I am the type of reader that is kept intrigued by what’s going on when there are short story formats in the books I read. I thought that this novel was going to be interesting because the format in which the author decided to write was like short story format. However I was disappointed because all of these ”short stories” he had in this “novel” had no real ending or even ties to one another. The author chooses to write his “novel” with lots of unanswered questions. Teaching this book I believe came as a challenge. I am an education major and I feel like even reading this as an undergraduate college student I was lost and confused about certain parts of the “novel,” so how could other reader’s fully grasp what Naipaul is trying to say in this writing? This book to me seems more of a biography of what he did through out his life not really a novel.

The author uses his own format of writing which I do respect as a future educator with a minor in English. He is using a technique of writing that is maybe a little iffy. This may spark some people’s interest in the novel itself. Naipaul writing of the novel can generate interest in others because it is not written like other typical novels. Teaching this to the class was not all that easy. I knew that we were dealing with a difficult novel. This is one of the reasons we had our peers getting up out of their seats. This gave them the opportunity to see what others had written. In the classroom when this type of round-robin writing and answering questions written goes on, there is a chance for the students to learn from each other. The students can walk around and see what other groups or individuals had written; this may spark a questions or comment of their own. That is why we choose to do the posters with groups getting up and answering the questions.

Teaching to just the students can cause them to lose their interest however if you have the students teaching each other by round-robin answering of questions, new questions can be sparked and new topic on a piece of literature be formed as well as implemented in the classroom discussion.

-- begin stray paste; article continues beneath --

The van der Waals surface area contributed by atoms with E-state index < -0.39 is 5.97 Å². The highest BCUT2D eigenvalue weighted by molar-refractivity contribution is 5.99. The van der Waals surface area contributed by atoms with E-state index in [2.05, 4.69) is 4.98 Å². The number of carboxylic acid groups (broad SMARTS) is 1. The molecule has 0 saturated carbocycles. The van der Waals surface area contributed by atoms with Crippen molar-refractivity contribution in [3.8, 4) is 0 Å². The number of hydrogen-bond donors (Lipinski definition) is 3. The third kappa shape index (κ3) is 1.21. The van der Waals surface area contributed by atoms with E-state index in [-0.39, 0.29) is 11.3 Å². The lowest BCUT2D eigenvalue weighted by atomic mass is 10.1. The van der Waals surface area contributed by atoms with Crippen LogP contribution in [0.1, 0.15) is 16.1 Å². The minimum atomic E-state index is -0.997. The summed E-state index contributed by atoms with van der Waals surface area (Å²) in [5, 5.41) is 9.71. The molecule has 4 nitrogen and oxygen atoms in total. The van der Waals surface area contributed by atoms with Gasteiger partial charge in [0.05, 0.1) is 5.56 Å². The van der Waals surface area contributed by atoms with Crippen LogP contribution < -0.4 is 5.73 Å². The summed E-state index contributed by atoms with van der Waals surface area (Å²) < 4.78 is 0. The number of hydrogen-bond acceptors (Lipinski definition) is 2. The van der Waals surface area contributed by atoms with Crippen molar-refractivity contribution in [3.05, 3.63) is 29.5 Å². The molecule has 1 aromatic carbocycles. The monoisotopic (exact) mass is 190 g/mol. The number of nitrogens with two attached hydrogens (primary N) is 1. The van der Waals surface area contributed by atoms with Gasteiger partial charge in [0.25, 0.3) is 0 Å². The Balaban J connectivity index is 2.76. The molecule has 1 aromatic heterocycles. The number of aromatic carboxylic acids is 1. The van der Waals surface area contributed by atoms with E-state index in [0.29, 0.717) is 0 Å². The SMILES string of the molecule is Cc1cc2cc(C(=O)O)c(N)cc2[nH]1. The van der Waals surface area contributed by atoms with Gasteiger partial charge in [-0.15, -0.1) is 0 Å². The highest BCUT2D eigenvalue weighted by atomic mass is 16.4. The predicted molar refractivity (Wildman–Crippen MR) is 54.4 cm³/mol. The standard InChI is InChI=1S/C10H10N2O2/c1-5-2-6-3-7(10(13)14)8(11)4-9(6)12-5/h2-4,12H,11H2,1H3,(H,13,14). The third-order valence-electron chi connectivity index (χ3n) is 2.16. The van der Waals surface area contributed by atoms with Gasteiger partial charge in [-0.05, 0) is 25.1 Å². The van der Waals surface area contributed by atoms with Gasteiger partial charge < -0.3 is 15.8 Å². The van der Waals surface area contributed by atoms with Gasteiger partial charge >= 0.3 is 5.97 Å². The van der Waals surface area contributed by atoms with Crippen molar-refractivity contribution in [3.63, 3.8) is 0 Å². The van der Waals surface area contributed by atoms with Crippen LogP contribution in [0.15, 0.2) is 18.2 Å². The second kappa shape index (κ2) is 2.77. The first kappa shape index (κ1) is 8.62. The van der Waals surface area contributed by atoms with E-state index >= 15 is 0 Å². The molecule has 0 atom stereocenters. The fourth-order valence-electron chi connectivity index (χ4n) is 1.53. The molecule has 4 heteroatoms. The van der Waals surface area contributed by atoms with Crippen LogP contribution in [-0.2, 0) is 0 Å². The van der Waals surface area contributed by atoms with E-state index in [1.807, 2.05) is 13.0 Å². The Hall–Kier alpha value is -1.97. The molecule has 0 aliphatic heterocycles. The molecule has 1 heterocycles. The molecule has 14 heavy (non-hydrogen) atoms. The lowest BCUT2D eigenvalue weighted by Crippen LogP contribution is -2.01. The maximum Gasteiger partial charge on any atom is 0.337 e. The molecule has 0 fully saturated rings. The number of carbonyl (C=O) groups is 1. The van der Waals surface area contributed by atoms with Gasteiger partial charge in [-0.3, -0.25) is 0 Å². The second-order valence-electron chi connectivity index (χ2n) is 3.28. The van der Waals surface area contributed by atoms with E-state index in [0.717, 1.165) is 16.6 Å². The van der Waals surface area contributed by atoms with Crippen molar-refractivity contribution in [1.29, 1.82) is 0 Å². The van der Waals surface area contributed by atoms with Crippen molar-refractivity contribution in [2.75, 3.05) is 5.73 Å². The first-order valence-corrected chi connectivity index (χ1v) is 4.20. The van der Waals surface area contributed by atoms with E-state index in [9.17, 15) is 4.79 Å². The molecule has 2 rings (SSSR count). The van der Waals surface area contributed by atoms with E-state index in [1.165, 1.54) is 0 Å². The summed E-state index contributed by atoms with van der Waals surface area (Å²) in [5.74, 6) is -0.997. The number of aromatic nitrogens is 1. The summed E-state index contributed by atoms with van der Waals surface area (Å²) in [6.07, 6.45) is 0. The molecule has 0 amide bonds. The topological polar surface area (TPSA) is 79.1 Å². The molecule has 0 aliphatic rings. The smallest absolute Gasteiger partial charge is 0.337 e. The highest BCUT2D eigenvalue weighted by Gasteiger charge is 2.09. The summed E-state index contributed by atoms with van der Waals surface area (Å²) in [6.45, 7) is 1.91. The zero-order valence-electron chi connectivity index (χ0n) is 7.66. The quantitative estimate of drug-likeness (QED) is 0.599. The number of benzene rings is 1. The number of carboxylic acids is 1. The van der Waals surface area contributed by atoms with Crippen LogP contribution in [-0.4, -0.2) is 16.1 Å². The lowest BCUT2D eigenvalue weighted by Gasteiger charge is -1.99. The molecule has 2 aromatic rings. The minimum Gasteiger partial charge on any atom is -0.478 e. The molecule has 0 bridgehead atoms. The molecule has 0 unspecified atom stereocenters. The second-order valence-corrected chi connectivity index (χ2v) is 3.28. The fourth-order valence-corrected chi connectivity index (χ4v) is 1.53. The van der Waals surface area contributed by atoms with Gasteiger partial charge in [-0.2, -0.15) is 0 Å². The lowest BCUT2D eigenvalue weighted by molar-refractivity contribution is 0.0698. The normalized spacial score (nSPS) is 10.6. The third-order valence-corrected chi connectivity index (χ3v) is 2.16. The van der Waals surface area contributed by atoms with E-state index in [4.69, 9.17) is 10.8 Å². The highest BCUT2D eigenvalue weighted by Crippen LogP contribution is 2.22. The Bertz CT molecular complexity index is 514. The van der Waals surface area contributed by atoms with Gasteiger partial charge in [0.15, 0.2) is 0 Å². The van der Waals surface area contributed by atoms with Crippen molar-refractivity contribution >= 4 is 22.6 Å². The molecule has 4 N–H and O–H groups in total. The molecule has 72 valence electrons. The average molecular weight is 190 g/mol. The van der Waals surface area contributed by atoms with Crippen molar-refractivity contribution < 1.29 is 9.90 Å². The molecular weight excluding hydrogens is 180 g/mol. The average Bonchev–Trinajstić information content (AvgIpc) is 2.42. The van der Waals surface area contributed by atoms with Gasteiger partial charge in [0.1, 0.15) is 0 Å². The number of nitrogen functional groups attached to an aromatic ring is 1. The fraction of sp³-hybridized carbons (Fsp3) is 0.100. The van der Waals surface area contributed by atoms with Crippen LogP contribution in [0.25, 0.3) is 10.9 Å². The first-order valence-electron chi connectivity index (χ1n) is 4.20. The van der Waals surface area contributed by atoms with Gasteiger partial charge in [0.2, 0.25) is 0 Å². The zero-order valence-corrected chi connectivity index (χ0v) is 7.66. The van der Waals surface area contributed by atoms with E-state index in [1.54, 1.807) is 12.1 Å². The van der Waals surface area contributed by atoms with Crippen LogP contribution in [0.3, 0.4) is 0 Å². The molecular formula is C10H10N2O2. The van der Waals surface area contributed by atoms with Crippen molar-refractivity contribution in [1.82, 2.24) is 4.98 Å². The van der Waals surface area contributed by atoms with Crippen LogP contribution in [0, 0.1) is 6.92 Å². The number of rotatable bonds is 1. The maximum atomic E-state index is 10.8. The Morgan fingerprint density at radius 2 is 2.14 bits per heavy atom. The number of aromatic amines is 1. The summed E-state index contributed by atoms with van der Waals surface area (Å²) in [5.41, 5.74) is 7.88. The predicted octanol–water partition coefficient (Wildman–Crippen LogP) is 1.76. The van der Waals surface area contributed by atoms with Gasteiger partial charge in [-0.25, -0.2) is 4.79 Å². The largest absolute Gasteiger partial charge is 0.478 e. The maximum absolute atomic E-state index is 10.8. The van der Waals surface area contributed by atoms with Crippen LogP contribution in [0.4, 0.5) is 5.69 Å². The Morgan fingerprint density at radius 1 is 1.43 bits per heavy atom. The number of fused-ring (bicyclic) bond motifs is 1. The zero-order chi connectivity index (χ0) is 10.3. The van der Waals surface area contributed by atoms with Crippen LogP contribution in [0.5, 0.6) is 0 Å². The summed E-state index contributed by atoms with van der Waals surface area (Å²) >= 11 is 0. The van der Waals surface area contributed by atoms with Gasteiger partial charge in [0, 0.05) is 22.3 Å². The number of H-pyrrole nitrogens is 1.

Here's anonymous student #3:

Before I read A Way in the World by V.S. Naipaul, I really thought I would like it. I heard many good reviews of the book, so my expectations were very high. I thought it was going to flow like a typical novel would. I did not have a clear idea of what it would be about, but I did start reading the book with an open mind.

Just a couple chapters into the book I knew it was not what I anticipated it would be. I was surprised to find out how disjointed the book was. The chapters did not seem to connect. Though his writing style is very beautiful, it was very hard to follow. Even after class discussions and my group discussions the book still did not seem to come together well for me.

I thought maybe our group research on Naipaul might shed some light upon the book and his writing style. Unfortunately, I discovered many interesting things that may have tainted my outlook of the author and the book more than they already were. My group’s research revealed Naipaul to be a pompous, egotistical, self-indulgent man. We were able to uncover many of his dark secrets. He was unfaithful to his wife and quite a womanizer. He had a woman on the side for many years. He also expressed no care when his wife passed away. Worse yet, he seemed to be happy his wife was out of the picture.

Another unbecoming quality Naipaul possessed was his harsh criticism of other writers. Someone in our class discussion brought up the point that he seemed to be a hypocrite in his critiques. This is a major reason his criticism was not well received. His inflated ego was undeniable. He seemed to think he was not given the credit he deserved.

Though I hate to have Naipaul’s personal life interfere with how I read his story, I have to admit it did not help my already unfavorable view of the novel. If anything the negative “dirt” that we discovered about Naipaul seemed to give me a little more perspective on the novel and his writing.

One question I considered after reading this book was what genre I would classify it with. I believe that it should have been marketed as a collection of short stories. The chapters seemed to be very independent of each other. I think if I had anticipated a collection of short stories I would have a greater appreciation for the book.

I find it very interesting that this book was marketed as an autobiography in England. I think readers would be very disappointed reading this book if they had a preconceived notion that it was an autobiography. It would seem to be a very roundabout way to write an autobiography.

I believe that my high expectations of this book were somewhat shattered when I discovered the disjointed structure it encompassed. Though he had a beautiful way with words, his chapters drove me crazy. Its choppiness made it hard to follow and I was constantly hoping to find the missing link.


OK, on deck is Team Aoraki on Patricia Grace's Potiki.